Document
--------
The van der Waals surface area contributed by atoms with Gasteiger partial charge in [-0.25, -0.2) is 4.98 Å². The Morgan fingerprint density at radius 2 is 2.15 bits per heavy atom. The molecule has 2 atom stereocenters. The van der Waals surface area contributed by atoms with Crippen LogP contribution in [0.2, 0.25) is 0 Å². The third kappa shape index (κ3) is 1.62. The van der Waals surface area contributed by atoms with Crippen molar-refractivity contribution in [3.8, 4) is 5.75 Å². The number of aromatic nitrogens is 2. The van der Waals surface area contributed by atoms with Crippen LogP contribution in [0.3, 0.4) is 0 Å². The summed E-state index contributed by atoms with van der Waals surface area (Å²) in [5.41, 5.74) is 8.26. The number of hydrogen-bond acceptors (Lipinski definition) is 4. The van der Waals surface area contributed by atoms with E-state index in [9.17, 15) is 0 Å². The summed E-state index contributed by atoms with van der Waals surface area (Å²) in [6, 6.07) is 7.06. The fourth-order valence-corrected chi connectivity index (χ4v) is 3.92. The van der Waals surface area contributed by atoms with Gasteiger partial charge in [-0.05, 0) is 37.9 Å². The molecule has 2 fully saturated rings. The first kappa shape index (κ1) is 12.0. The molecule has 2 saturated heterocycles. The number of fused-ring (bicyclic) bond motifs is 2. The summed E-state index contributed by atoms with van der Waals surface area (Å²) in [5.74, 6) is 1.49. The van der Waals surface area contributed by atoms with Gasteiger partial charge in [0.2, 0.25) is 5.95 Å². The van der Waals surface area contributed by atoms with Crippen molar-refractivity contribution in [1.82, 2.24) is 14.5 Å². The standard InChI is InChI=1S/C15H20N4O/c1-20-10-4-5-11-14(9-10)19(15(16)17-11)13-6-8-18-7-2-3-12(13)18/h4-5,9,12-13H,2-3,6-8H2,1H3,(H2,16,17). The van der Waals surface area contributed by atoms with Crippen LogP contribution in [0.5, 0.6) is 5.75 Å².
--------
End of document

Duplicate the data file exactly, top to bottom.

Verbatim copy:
The van der Waals surface area contributed by atoms with Gasteiger partial charge in [-0.25, -0.2) is 4.98 Å². The Morgan fingerprint density at radius 2 is 2.15 bits per heavy atom. The molecule has 2 atom stereocenters. The van der Waals surface area contributed by atoms with Crippen LogP contribution in [0.2, 0.25) is 0 Å². The third kappa shape index (κ3) is 1.62. The van der Waals surface area contributed by atoms with Crippen molar-refractivity contribution in [3.8, 4) is 5.75 Å². The number of aromatic nitrogens is 2. The van der Waals surface area contributed by atoms with Crippen LogP contribution in [0.3, 0.4) is 0 Å². The summed E-state index contributed by atoms with van der Waals surface area (Å²) in [5.41, 5.74) is 8.26. The number of hydrogen-bond acceptors (Lipinski definition) is 4. The van der Waals surface area contributed by atoms with E-state index in [9.17, 15) is 0 Å². The summed E-state index contributed by atoms with van der Waals surface area (Å²) in [6, 6.07) is 7.06. The fourth-order valence-corrected chi connectivity index (χ4v) is 3.92. The van der Waals surface area contributed by atoms with Gasteiger partial charge in [-0.05, 0) is 37.9 Å². The molecule has 2 fully saturated rings. The first kappa shape index (κ1) is 12.0. The molecule has 2 saturated heterocycles. The number of fused-ring (bicyclic) bond motifs is 2. The summed E-state index contributed by atoms with van der Waals surface area (Å²) in [5.74, 6) is 1.49. The van der Waals surface area contributed by atoms with Gasteiger partial charge in [0.2, 0.25) is 5.95 Å². The van der Waals surface area contributed by atoms with Crippen molar-refractivity contribution in [1.82, 2.24) is 14.5 Å². The standard InChI is InChI=1S/C15H20N4O/c1-20-10-4-5-11-14(9-10)19(15(16)17-11)13-6-8-18-7-2-3-12(13)18/h4-5,9,12-13H,2-3,6-8H2,1H3,(H2,16,17). The van der Waals surface area contributed by atoms with Crippen LogP contribution in [0.5, 0.6) is 5.75 Å².